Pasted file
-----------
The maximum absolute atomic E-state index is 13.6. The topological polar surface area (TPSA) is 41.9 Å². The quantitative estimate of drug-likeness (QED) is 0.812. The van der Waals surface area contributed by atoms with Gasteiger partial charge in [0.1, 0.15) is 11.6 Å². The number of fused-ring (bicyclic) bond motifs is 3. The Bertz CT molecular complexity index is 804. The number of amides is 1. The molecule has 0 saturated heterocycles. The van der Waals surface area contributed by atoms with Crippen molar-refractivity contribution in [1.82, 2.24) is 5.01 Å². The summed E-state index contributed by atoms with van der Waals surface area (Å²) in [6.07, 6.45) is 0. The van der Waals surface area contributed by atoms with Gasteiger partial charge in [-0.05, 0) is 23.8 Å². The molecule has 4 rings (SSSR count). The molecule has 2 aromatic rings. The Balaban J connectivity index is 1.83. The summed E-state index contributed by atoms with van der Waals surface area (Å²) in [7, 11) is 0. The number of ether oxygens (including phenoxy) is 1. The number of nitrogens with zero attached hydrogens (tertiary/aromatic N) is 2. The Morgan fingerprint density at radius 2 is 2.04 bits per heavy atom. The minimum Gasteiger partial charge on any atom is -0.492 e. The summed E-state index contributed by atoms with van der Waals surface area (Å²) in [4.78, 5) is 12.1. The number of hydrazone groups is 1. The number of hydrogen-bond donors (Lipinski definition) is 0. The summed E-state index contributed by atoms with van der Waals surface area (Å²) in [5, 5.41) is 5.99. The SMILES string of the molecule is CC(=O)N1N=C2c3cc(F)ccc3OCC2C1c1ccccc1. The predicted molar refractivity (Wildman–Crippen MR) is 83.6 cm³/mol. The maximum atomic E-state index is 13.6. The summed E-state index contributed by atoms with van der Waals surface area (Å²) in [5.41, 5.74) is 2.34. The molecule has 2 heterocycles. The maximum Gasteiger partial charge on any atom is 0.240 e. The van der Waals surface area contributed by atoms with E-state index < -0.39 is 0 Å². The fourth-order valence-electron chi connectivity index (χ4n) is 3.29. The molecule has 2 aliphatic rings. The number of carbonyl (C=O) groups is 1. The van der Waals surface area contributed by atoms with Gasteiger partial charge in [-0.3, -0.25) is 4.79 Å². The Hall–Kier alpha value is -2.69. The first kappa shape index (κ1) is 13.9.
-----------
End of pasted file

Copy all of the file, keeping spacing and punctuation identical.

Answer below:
The maximum absolute atomic E-state index is 13.6. The topological polar surface area (TPSA) is 41.9 Å². The quantitative estimate of drug-likeness (QED) is 0.812. The van der Waals surface area contributed by atoms with Gasteiger partial charge in [0.1, 0.15) is 11.6 Å². The number of fused-ring (bicyclic) bond motifs is 3. The Bertz CT molecular complexity index is 804. The number of amides is 1. The molecule has 0 saturated heterocycles. The van der Waals surface area contributed by atoms with Crippen molar-refractivity contribution in [1.82, 2.24) is 5.01 Å². The summed E-state index contributed by atoms with van der Waals surface area (Å²) in [6.07, 6.45) is 0. The van der Waals surface area contributed by atoms with Gasteiger partial charge in [-0.05, 0) is 23.8 Å². The molecule has 4 rings (SSSR count). The molecule has 2 aromatic rings. The Balaban J connectivity index is 1.83. The summed E-state index contributed by atoms with van der Waals surface area (Å²) in [7, 11) is 0. The number of ether oxygens (including phenoxy) is 1. The number of nitrogens with zero attached hydrogens (tertiary/aromatic N) is 2. The Morgan fingerprint density at radius 2 is 2.04 bits per heavy atom. The minimum Gasteiger partial charge on any atom is -0.492 e. The summed E-state index contributed by atoms with van der Waals surface area (Å²) in [4.78, 5) is 12.1. The number of hydrazone groups is 1. The number of hydrogen-bond donors (Lipinski definition) is 0. The summed E-state index contributed by atoms with van der Waals surface area (Å²) in [5, 5.41) is 5.99. The SMILES string of the molecule is CC(=O)N1N=C2c3cc(F)ccc3OCC2C1c1ccccc1. The predicted molar refractivity (Wildman–Crippen MR) is 83.6 cm³/mol. The maximum atomic E-state index is 13.6. The summed E-state index contributed by atoms with van der Waals surface area (Å²) in [5.41, 5.74) is 2.34. The molecule has 2 heterocycles. The maximum Gasteiger partial charge on any atom is 0.240 e. The van der Waals surface area contributed by atoms with E-state index < -0.39 is 0 Å². The fourth-order valence-electron chi connectivity index (χ4n) is 3.29. The molecule has 2 aliphatic rings. The number of carbonyl (C=O) groups is 1. The van der Waals surface area contributed by atoms with Gasteiger partial charge in [-0.3, -0.25) is 4.79 Å². The Hall–Kier alpha value is -2.69. The first kappa shape index (κ1) is 13.9.